Racer is a French company, founded in 1927, that manufactures ski, moto, and bike gloves, along with other protective equipment. You may have heard of them, depending on where you live and ride, as their distribution is mostly in Europe and Canada. They are working to expand in North America.
According to Racer, the Profile Knee is designed for mountain biking, and also for snowsports and motorsports. It's CE certified. The pad is soft and flexible, using D3O instead of a hard plastic to absorb impacts. Profile Knees are presently available in Europe, as well as Canada, through Brick & Mortar stores and sells for $148 CAD.
Profile Knee Details
• Gravity/DH Knee Pad
• T5 D3O protection
• CE certified
• Slip-on, with Velcro straps
• Colors: Black
• Weight: 640 grams
• MSRP: $148 CAD
The Profile Knee is designed to be the most advanced and protective of Racer's MTB range. It utilizes T5 D3O to maximize protection. D3O has been used in a lot of different pads over the years. It is lightweight and flexible, but when it encounters an impact, it hardens to provide impact protection.
Holding the D3O pads in place is the shell - a combination of Airprene (breathable neoprene) and mesh. It is reinforced on the sides with aramid cloth and D3O. There is an anti-slip material that contacts the skin on both the top and bottom of the pad, which fits with the kneecap directly contacting the D3O material through an opening on the inside (see the photo below). There is more anti-slip material sitting around the kneecap to provide additional insurance against slippage.
The stretchy Airprene shell, coupled with the anti-slip material, work together to keep the pads in place. Additionally, a large strap at the top of the pad and a smaller one on the back help to fine tune the fit.
Anti-slip material on the inside of the kneepads keeps things in place, while the sides are reinforced for added protection.Performance
Typically, unless I'm in the bike park or on a more technical ride, I forego kneepads. Therefore, when I do wear them, I'm pretty picky about fit and comfort. There are a lot of options out there, several from some pretty big brands that I think are complete garbage. There's no sense in spending any money on a pad only to have to tape it to your leg or have a loose fit that doesn't properly protect you. In the hierarchy of importance, I would take a moderate reduction of comfort for a pad that remains firmly in place.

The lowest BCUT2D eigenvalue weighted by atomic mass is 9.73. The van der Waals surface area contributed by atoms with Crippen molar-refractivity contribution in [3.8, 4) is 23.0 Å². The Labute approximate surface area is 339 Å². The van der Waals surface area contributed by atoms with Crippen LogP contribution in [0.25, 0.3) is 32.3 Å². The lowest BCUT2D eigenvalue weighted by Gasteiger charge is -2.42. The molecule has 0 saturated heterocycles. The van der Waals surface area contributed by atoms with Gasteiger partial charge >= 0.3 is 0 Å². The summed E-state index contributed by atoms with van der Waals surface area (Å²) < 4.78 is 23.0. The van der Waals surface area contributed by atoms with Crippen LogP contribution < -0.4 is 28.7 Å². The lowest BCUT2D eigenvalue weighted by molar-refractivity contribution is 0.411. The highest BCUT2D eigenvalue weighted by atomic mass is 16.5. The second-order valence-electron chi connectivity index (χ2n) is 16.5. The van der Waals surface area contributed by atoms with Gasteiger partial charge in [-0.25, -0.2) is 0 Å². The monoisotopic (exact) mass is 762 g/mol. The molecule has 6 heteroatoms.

The fit of the Racer pads is tight and snug, but not too much so. The anti-slip material keeps the pads in place, exactly where they are supposed to be. In addition to providing protection against impacts, the pads fit me in a way that supports my knees. They feel almost like a brace. The top of the pad sits high enough that there was none of the unacceptable "gaper-gap" between the top of the kneepad and my shorts.
I'm typically in the middle of the "medium" size range on most pads. These fit me well, as a medium, but I wouldn't want them to be any tighter. Buyers should do what they can to try on a pair before purchasing, as the snug fit will dictate what size you use. As always, fit of gear is personal, everyone is built differently, so Racer's design may not work for everyone, but I would wager that with the correct size, they'll fit most.
The Profile kneepads offer much more protection than more minimalist pads and are still very comfortable. The shell is soft and flexible and allows you to have a great deal of movement and motion. There is no pinching or binding of the material at flexion or extension and there's no Velcro pricking you, as sometimes happens with hook-and-loop closures. The anti-slip material is soft and really clings to your skin. The area around the kneecap will pull on unshaven legs a little, which is most noticeable while sitting on the chairlift, but it's pretty minimal and was not enough to consider as an issue. That said, if you have a skinned knee, these pads are going to be pretty uncomfortable. You may as well forget trying to wear them with a bandage or a scab near your kneecap.Pinkbike's Take